"That boy has spirit," said another, loudly, in agreement. Aseem and Tariq continued to the top of the rope. As a gracious sign of team sportsmanship, Tariq allowed Aseem to touch the ceiling first. Aseem had helped him and Tariq never forgot a friend. They looked down at the other boys still climbing beneath them. A couple had given up or fallen, and were now lying in the sand next to the boy Tariq had kicked off. Aseem and Tariq waited for the boys to reach them and then they slowly returned to the bottom in a systematic order. The mayhem of the scramble up was now replaced with the civility of the descent. The boys returned to a single file line. Some were dirty, and most were scraped up with scratches of blood etched into their skin. Tariq was breathing heavily.
"Okay, the bidding will commence," said the black robed man, obviously the auctioneer. With this, he pointed to Aseem.
"How about this one? He was the winner, after all, a fine specimen, with natural agility."
"One thousand," a man yelled.
"Eleven hundred," followed another.
"I will pay one thousand-five hundred."
"Two thousand," a voice yelled out above the shouted bids of others.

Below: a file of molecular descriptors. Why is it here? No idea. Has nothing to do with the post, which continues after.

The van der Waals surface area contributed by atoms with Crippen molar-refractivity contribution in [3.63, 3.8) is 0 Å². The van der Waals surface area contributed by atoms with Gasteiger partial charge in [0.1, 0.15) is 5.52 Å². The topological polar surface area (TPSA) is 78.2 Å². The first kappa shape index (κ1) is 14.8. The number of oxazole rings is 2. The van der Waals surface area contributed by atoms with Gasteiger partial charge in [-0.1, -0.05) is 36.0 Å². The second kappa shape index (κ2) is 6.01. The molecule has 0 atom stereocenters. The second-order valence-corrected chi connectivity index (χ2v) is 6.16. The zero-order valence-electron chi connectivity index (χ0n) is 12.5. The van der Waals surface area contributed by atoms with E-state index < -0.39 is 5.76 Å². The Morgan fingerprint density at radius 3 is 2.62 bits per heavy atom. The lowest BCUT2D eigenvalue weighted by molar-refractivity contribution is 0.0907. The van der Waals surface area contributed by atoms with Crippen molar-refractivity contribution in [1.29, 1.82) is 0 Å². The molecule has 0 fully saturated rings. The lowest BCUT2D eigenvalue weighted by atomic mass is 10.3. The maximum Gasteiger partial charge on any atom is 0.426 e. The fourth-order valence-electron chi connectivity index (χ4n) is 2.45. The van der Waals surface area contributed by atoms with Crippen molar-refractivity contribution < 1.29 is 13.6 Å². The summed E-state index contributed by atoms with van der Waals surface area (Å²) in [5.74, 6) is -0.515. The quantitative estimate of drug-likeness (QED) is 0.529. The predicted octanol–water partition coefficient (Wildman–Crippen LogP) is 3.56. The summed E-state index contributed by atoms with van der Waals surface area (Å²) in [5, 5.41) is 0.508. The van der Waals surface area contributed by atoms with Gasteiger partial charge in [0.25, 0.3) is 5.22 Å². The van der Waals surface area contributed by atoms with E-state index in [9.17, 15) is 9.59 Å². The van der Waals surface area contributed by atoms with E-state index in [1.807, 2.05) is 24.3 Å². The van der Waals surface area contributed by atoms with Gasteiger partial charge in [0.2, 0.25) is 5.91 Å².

"We have two thousand! Going once, going twice… Sold to the family of Caid Ali Tamzali!" The trade continued, until, oddly all the boys were sold except for Tariq. Some went for five hundred, and others for quite a bit more. Those who had quit at the rope sold for less, while the stronger and aggressive ones sold for much more. Tariq stood by himself, obviously self-conscious and worried.
"Okay, we are now down to the last slave—who, if you recall, actually placed second. Who will start the bidding?"
"Fifteen hundred," shouted a voice.
"Two thousand two hundred," the initial bidding voice said.
"Two thousand and two hundred going once, going twice… Sold! Again, to the family of Caid Ali Tamzali," announced the man in the black robe. As fate would have it, Aseem and Tariq had been sold to the same family. And, because of their skill, they also sold for the highest prices of the night. The two boys were shuffled off into a separate room. There, they were told to sit down by the large, bearded guard. All of the other boys who had been sold were in the room, yet seated at different benches. The guard came to each boy with a box and placed shackles of steel chain around their ankles. As he did so, the black robed auctioneer came into the room with a group of Arabs behind him. As he went to each boy, some Arabs gave him some cash, and they then left with their new slaves. Finally, they came to Aseem and Tariq.